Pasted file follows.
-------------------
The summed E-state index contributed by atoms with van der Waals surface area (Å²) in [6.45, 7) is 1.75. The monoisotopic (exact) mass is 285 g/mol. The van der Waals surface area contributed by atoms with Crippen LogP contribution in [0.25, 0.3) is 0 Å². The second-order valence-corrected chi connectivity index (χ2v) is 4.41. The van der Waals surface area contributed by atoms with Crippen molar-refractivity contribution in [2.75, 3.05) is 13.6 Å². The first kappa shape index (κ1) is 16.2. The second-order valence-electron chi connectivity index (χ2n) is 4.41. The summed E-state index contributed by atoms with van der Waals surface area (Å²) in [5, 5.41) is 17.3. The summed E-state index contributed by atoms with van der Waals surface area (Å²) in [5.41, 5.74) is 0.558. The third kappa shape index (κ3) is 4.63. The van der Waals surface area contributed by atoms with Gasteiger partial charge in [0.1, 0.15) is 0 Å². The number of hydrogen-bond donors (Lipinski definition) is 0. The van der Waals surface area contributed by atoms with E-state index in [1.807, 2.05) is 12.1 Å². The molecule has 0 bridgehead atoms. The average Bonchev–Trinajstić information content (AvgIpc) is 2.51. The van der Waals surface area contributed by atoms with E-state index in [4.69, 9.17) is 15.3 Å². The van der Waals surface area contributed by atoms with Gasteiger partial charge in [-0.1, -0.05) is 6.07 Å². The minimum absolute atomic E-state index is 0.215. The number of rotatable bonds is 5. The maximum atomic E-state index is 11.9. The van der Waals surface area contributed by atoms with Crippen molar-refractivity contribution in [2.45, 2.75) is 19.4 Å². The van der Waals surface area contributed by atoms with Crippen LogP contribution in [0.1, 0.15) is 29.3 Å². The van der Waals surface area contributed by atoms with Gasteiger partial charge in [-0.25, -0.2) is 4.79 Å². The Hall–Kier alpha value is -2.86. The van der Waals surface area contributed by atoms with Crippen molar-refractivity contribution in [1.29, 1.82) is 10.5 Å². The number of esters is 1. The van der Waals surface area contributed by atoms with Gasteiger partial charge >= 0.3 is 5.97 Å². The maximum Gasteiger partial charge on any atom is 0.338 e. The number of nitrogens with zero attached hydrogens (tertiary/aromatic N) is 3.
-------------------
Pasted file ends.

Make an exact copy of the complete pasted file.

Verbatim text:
The summed E-state index contributed by atoms with van der Waals surface area (Å²) in [6.45, 7) is 1.75. The monoisotopic (exact) mass is 285 g/mol. The van der Waals surface area contributed by atoms with Crippen LogP contribution in [0.25, 0.3) is 0 Å². The second-order valence-corrected chi connectivity index (χ2v) is 4.41. The van der Waals surface area contributed by atoms with Crippen molar-refractivity contribution in [2.75, 3.05) is 13.6 Å². The first kappa shape index (κ1) is 16.2. The second-order valence-electron chi connectivity index (χ2n) is 4.41. The summed E-state index contributed by atoms with van der Waals surface area (Å²) in [5, 5.41) is 17.3. The summed E-state index contributed by atoms with van der Waals surface area (Å²) in [5.41, 5.74) is 0.558. The third kappa shape index (κ3) is 4.63. The van der Waals surface area contributed by atoms with Gasteiger partial charge in [0.1, 0.15) is 0 Å². The number of hydrogen-bond donors (Lipinski definition) is 0. The van der Waals surface area contributed by atoms with E-state index in [1.807, 2.05) is 12.1 Å². The molecule has 0 bridgehead atoms. The average Bonchev–Trinajstić information content (AvgIpc) is 2.51. The van der Waals surface area contributed by atoms with E-state index in [4.69, 9.17) is 15.3 Å². The van der Waals surface area contributed by atoms with Gasteiger partial charge in [-0.1, -0.05) is 6.07 Å². The minimum absolute atomic E-state index is 0.215. The number of rotatable bonds is 5. The maximum atomic E-state index is 11.9. The van der Waals surface area contributed by atoms with Crippen molar-refractivity contribution in [2.45, 2.75) is 19.4 Å². The van der Waals surface area contributed by atoms with Crippen LogP contribution in [0.1, 0.15) is 29.3 Å². The van der Waals surface area contributed by atoms with Gasteiger partial charge in [-0.25, -0.2) is 4.79 Å². The Hall–Kier alpha value is -2.86. The van der Waals surface area contributed by atoms with Crippen molar-refractivity contribution in [1.29, 1.82) is 10.5 Å². The number of esters is 1. The van der Waals surface area contributed by atoms with Gasteiger partial charge >= 0.3 is 5.97 Å². The maximum Gasteiger partial charge on any atom is 0.338 e. The number of nitrogens with zero attached hydrogens (tertiary/aromatic N) is 3.